Buena Vida’s beans for its specialty single origin coffee are harvested in Tarrazú, a region where 70 percent of its farms are located. The area is known for its abundant fertile soil, and a terroir that provides unique flavors and great complexity on the palate. Flavor notes include cacao, blackberry, brown sugar, and citrus. Buena Vida’s special blend uses beans harvested from more than five regions in Costa Rica, and flavor notes include caramel, plum, dried fruit, and tangerine.

Gally Mayer and Manuel Valverde. Photo by Romina Kullock

In addition to the coffee being tasty, it can also improve your health. Mayer sees coffee as a plant medicine. “New benefits are being discovered all the time. For example, it combats Alzheimer’s disease, it’s an antioxidant, it lowers blood pressure.”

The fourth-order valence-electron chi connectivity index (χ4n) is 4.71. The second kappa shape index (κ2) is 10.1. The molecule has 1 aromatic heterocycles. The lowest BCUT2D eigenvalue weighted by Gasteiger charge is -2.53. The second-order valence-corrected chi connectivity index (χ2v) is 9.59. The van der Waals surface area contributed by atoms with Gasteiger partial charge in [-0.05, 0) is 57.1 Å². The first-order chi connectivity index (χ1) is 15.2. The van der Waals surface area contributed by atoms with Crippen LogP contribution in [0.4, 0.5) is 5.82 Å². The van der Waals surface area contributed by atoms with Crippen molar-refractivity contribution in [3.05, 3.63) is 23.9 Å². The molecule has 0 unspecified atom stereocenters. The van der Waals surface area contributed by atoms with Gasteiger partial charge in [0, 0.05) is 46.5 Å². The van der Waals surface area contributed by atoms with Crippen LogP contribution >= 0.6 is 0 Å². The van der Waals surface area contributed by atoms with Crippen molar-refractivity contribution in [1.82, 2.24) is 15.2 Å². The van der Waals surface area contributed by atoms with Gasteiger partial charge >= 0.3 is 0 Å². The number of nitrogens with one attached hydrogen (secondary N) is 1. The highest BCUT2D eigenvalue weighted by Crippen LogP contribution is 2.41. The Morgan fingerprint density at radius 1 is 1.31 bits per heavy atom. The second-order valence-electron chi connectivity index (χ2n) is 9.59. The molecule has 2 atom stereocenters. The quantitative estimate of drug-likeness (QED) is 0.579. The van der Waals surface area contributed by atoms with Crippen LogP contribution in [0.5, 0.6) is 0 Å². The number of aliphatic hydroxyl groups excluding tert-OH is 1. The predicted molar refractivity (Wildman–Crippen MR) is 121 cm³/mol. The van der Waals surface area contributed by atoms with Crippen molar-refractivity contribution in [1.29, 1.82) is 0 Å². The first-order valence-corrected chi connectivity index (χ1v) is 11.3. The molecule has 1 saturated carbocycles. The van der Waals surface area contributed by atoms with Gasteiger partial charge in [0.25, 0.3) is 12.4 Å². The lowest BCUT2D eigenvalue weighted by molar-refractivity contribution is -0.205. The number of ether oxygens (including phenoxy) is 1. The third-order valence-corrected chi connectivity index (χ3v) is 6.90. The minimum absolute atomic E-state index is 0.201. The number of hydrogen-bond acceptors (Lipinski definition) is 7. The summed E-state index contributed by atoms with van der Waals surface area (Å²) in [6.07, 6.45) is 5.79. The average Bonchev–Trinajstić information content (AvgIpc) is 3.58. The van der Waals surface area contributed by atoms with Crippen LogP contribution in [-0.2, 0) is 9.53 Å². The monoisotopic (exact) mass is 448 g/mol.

Was coffee always a passion for her? Not at all. Her “a-ha” moment came when Gian Paolo de Felice, already partners with Mayer at Tutto for more than 15 years, suggested that she find some good coffee for the business. “You live in Costa Rica, he said, go find me good coffee,” she said with a laugh.

That’s when Mayer — mother of five, a former investment banker and philanthropist with a long trajectory in the not-for-profit sector — started hunting for the best beans and the best farms from which to purchase.

“I thought, well, if I’m going to find him good coffee, I want to find organic coffee. I only serve my kids organic in the home. And I care about the planet, but I never really understood what it takes to make an impact. I always thought, leave that to the people who can do solar panels and alternative energies and deal with eliminating fossil fuels. I never thought I could make a difference until I saw the film ‘Kiss The Ground,’ which was life-changing for me.”